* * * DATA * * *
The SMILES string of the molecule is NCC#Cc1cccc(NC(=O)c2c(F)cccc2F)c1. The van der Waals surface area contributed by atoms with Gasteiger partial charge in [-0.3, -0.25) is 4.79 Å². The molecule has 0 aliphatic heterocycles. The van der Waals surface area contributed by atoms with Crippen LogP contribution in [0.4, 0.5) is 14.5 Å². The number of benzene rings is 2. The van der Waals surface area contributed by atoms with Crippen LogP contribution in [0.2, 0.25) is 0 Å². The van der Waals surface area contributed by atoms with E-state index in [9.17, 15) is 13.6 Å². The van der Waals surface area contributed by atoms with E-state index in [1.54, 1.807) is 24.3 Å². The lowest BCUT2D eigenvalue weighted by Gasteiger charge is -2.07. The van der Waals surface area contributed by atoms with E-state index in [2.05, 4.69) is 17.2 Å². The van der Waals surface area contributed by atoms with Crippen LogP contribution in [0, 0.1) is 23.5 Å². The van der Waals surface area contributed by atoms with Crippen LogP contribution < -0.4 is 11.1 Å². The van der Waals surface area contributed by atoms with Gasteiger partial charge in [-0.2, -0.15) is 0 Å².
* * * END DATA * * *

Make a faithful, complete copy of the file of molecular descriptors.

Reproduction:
The SMILES string of the molecule is NCC#Cc1cccc(NC(=O)c2c(F)cccc2F)c1. The van der Waals surface area contributed by atoms with Gasteiger partial charge in [-0.3, -0.25) is 4.79 Å². The molecule has 0 aliphatic heterocycles. The van der Waals surface area contributed by atoms with Crippen LogP contribution in [0.4, 0.5) is 14.5 Å². The number of benzene rings is 2. The van der Waals surface area contributed by atoms with Crippen LogP contribution in [0.2, 0.25) is 0 Å². The van der Waals surface area contributed by atoms with E-state index in [9.17, 15) is 13.6 Å². The van der Waals surface area contributed by atoms with E-state index in [1.54, 1.807) is 24.3 Å². The lowest BCUT2D eigenvalue weighted by Gasteiger charge is -2.07. The van der Waals surface area contributed by atoms with E-state index in [2.05, 4.69) is 17.2 Å². The van der Waals surface area contributed by atoms with Crippen LogP contribution in [0, 0.1) is 23.5 Å². The van der Waals surface area contributed by atoms with Crippen LogP contribution < -0.4 is 11.1 Å². The van der Waals surface area contributed by atoms with Gasteiger partial charge in [-0.2, -0.15) is 0 Å².